Hundreds of thousands of protesters flooded the streets of Hong Kong on Sunday to demonstrate against proposed amendments to an extradition bill, which would allow the transfer of those accused of crimes to mainland China.
The massive demonstration took place just three days before Hong Kong's full legislature considers the bill, which critics fear would let China target political opponents in the former British colony and could undermine its judicial independence.
The Sunday protest was one of the biggest in recent Hong Kong history. Police estimated the crowd at 240,000; organizers said it was closer to 1 million.
After around 10 hours of peaceful protest, tensions rose when a group of protesters stormed the barriers at the government headquarters. The group briefly made it to the lobby, but police responded with batons and pepper spray.
Here's a closer look:
Why is the bill controversial?
Hong Kong was a British colony until 1997 when it was handed over to China as a territory. However, the city is still semi-autonomous, retaining its own political, social and legal systems as part of the "one country, two systems" agreement.
Opponents say the extradition bill will allow China to increase control over Hong Kong's legal system and will target political dissidents, who critics fear could then face unfair trials. Proponents, namely the city's government, say the revised bill will help fight crime and maintain order.
Hong Kong currently limits extraditions to jurisdictions with which it has prior agreements with, or on a case-by-case basis. China was excluded because of concerns over its troubled history with legal independence and human rights.
The amendments would allow Hong Kong courts to extradite people to jurisdictions even lacking this prior agreement. Despite widespread opposition, Hong Kong's Chief Executive Carrie Lam has championed the legislation.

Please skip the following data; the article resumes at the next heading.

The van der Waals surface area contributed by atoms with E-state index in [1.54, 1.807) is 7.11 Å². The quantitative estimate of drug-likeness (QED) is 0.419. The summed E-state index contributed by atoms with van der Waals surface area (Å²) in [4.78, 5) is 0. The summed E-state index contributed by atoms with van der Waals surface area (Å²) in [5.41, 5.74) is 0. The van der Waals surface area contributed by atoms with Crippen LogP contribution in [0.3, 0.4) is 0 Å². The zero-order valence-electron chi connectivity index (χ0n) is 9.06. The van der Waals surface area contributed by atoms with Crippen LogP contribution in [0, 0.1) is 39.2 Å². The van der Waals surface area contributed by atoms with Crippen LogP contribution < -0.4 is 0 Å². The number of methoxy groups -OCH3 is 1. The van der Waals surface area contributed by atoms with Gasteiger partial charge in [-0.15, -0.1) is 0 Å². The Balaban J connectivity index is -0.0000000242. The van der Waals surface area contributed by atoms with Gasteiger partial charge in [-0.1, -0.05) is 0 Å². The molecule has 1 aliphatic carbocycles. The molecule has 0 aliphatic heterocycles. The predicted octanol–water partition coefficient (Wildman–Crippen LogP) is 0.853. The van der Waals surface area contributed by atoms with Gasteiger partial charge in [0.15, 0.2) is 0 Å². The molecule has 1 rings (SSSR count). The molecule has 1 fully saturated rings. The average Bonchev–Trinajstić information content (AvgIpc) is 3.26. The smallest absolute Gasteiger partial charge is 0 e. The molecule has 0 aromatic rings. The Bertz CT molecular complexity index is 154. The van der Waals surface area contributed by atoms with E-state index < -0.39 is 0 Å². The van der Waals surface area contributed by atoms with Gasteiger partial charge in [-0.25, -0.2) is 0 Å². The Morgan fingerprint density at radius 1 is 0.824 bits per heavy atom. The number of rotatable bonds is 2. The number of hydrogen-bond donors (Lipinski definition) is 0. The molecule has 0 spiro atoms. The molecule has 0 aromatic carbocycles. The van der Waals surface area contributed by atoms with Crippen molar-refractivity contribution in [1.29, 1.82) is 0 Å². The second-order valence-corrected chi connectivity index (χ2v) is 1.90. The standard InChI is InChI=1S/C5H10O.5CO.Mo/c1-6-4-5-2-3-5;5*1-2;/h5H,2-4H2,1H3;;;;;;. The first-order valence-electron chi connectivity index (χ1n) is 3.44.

Who are the protesters?
People from all walks of life marched in the streets Sunday, from toddlers to the elderly, wearing white to symbolize the color of light, according to the South China Morning Post.
“If I didn’t come out now, I don’t know when I would have the chance to express my opinion again,” said Kiwi Wong, a 27 year-old protester. “Because now we’ve got to this stage, if you don’t come out to try to do what you can, then it will end up too late, you won’t be able to say or do anything about it.”
Retired primary school teacher Pun Tin-chi expressed his frustration with officials, telling the Post the amendments will prevent Hong Kong from becoming a safe haven for criminals.
“I don’t even know what I can say to these officials," Tin-chi said. "All I can say is, I am already 70 years old and I cannot believe I am witnessing how they have been telling lie after lie."
Activist Lee Cheuk-yan, a former Hong Kong legislator, said the autonomy of Hong Kong needs to be protected and noted potential economic drawbacks to the revisions.
"The people of Hong Kong want to protect our freedom, our freedom of speech, our rule of law, our judicial system and also our economic foundation, which is welcome to international investors,” Cheuk-yan said. "If international investors lose confidence in Hong Kong because of this evil bill, then Hong Kong, economically, would also be destroyed.”
What is the government response?
In a statement late Sunday, the government acknowledged the rights of the protesters to voice their criticisms.
"We acknowledge and respect that people have different views on a wide range of issues,” the statement said. “The procession today is an example of Hong Kong people exercising their freedom of expression within their rights as enshrined in the Basic Law and the Hong Kong Bill of Rights Ordinance.”
Lam's government claims the revisions are needed in order to close legal loopholes. It will formally put forward the amendments of the bill on Wednesday and hopes for approval by the end of the month.
Contributing: The Associated Press
This article originally appeared on USA TODAY: Hundreds of thousands are protesting an extradition bill in Hong Kong. Here's why